If I had to pick the one item in my kitchen that’s used more than anything else it would definitely be my favorite wood cutting board. That rectangular board has been with me for a couple of years now, faithfully taking the daily chopping, banging, and stains (think: beets for juice!) like a pro. And while it may seem obvious to many people, after we made our lifestyle change, I didn’t know how to clean my cutting board.
Let me rephrase that.
After we made the switch to real food and then natural cleaners, I didn’t know how to clean my cutting board, naturally.
Growing up, my parents used plastic cutting mats, which were constantly being sprayed with a store-bought cleaning solution or bleach. I clearly remember the harsh bleach odor filling our kitchen at least once a week. When I started to think about cleaning with natural ingredients, I had to research how exactly to get my cutting board clean without using harsh spray cleaners and bleach. Friend, as it turns out, cleaning a cutting board naturally is an incredibly simple task.
On my natural cleaning journey, I’ve also learned that there are different ways to “clean” a cutting board, or mat, depending on how it’s used: actual cleaning, deodorizing, and disinfecting. Today is all about practical tips and application (really, when is it not all about practical around here ;)). We’re going to talk about how I care for my hard-working cutting board(s) and mat with simple, natural ingredients. No bleach allowed!
How to Naturally Clean, Deodorize, and Disinfect a Cutting Board
My wood cutting board is definitely my go-to surface for cutting, and there are times when I pull out my silicone cutting mat.
How to Clean a Cutting Board
What You’ll Need: Castile soap (any scent variety), Sal Suds, or a natural dish soap + Hot water
To a clean a cutting board, I simply use a small amount of castile soap or Sal Suds (dime-size, if it’s coming straight from the bottle), or a squirt of my homemade dish soap, a dishtowel or sponge, and hot water. That’s it! According to the USDA, clean a cutting board “with hot, soapy water after each use; then rinse with clear water and air dry or pat dry with clean paper towels.” I personally like to use a reusable, clean dish towel to dry my board. If I have a sink full of hot soapy water, then I’ll just use that water, as long as the water is clean. The key to cleaning the board is hot water and (natural) soap, so how exactly you go about using these ingredients is totally up to you. I clean my cutting board after each use.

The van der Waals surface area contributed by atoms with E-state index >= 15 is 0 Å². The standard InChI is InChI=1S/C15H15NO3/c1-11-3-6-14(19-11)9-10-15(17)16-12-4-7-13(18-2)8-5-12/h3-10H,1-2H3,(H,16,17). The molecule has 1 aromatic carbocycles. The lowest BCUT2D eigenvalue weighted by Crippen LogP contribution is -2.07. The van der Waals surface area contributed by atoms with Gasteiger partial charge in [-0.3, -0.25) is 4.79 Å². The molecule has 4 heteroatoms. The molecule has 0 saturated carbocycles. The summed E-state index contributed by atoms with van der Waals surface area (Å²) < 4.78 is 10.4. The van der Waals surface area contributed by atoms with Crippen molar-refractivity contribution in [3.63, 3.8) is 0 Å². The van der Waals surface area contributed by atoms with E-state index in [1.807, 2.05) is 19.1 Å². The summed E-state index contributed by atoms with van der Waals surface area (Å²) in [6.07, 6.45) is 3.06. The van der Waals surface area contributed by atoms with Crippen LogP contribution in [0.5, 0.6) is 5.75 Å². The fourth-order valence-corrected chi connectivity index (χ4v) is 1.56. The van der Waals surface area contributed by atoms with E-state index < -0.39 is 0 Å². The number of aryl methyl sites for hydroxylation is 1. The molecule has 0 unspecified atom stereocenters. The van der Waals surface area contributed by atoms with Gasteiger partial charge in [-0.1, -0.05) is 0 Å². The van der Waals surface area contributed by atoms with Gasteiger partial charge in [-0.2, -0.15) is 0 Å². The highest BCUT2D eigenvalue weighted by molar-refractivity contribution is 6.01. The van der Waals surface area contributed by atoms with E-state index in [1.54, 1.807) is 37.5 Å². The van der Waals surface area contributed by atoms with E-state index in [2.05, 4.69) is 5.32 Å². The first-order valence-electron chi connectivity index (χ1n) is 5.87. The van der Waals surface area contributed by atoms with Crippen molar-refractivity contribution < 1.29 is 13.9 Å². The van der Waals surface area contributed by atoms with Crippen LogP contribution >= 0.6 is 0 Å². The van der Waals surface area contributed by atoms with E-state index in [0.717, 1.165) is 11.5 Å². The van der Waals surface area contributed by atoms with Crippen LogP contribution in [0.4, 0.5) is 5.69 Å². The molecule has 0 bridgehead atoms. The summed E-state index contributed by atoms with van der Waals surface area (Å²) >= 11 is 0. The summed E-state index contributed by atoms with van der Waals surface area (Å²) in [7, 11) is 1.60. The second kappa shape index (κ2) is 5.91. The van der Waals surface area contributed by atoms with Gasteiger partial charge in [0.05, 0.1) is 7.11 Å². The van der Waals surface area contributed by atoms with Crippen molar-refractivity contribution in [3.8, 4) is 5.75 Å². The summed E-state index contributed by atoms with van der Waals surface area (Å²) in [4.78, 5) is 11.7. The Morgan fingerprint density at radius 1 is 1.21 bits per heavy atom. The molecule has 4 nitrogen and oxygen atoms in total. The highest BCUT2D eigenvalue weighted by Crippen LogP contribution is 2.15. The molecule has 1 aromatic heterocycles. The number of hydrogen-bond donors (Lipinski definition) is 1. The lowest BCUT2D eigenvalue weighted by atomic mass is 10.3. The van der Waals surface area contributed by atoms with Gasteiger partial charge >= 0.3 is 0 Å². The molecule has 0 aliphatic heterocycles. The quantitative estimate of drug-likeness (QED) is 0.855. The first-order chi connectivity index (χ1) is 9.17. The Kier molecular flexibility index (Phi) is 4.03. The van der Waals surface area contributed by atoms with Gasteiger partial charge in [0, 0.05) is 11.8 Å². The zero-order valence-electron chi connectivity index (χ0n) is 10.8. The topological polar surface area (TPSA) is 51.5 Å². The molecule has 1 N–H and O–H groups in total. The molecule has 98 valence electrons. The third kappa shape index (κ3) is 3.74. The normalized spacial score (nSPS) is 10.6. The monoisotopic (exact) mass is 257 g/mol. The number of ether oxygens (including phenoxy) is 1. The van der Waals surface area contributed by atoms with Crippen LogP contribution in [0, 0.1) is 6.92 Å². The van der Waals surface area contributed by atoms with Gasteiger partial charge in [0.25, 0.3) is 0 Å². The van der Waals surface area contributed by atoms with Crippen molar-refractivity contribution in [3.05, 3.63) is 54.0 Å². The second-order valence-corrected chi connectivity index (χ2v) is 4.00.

Cleaning Caution: If you’re cleaning a wood cutting board, do not submerge the board in water (in a sink full of water), or put it in the dishwasher. This will eventually ruin the board and cause it to crack. If you’re using a silicone mat, submerging the mat in water and placing it in the dishwasher is just fine.
What’s castile soap? Castile soap is a concentrated vegetable-based soap made of ingredients you can actually pronounce. This soap is gentle on the skin and effective in the fight against dirt, grease, and unwanted germs. Dr. Bronner’s is a very a popular brand of castile soap. Castile soap can be used to clean just about anything and everything: your face, your laundry, your cutting board, and even your stinky dog!
How to Deodorize a Cutting Board
What You’ll Need: 1/3 cup coarse salt (or a mixture of salt and baking soda, if you’re not using a lemon) + 1/2 a lemon
Deodorizing is the process of removing or, at least, concealing an unpleasant odor. To deodorize my cutting board, I use two simple ingredients: salt and half a lemon. Baking soda would also work really well for deodorizing a cutting board, but since I love using a lemon, baking soda isn’t a good option (base + acid = no bueno).
To deodorize a cutting board, I simply massage 1/3 cup of coarse salt on my cutting board, and then let it sit for about 10 minutes (up to a few hours). After the resting time, I massage the salt with 1/2 a lemon, squeezing the lemon to release the juice. Finally, I rinse the board with a clean cloth and hot water. If you don’t want to use a lemon, you can try mixing baking soda and coarse salt together to equal 1/3 a cup. I deodorize my cutting board about once a month, just to keep it smelling fresh.
How to Disinfect a Cutting Board
What You’ll Need: 100% white vinegar + 100% (3%) hydrogen peroxide. Do not combine the two sprays into one solution!
This disinfecting method was developed in the ‘90s by Susan Sumner a food scientist at Virginia Polytechnic Institute.
Disinfecting is an activity that’s (generally) done after cleaning and, in my cleaning opinion, needs to be done much less often. “Disinfecting…refers to killing a high percentage of the germs on a surface or rendering them incapable of reproducing.” (source)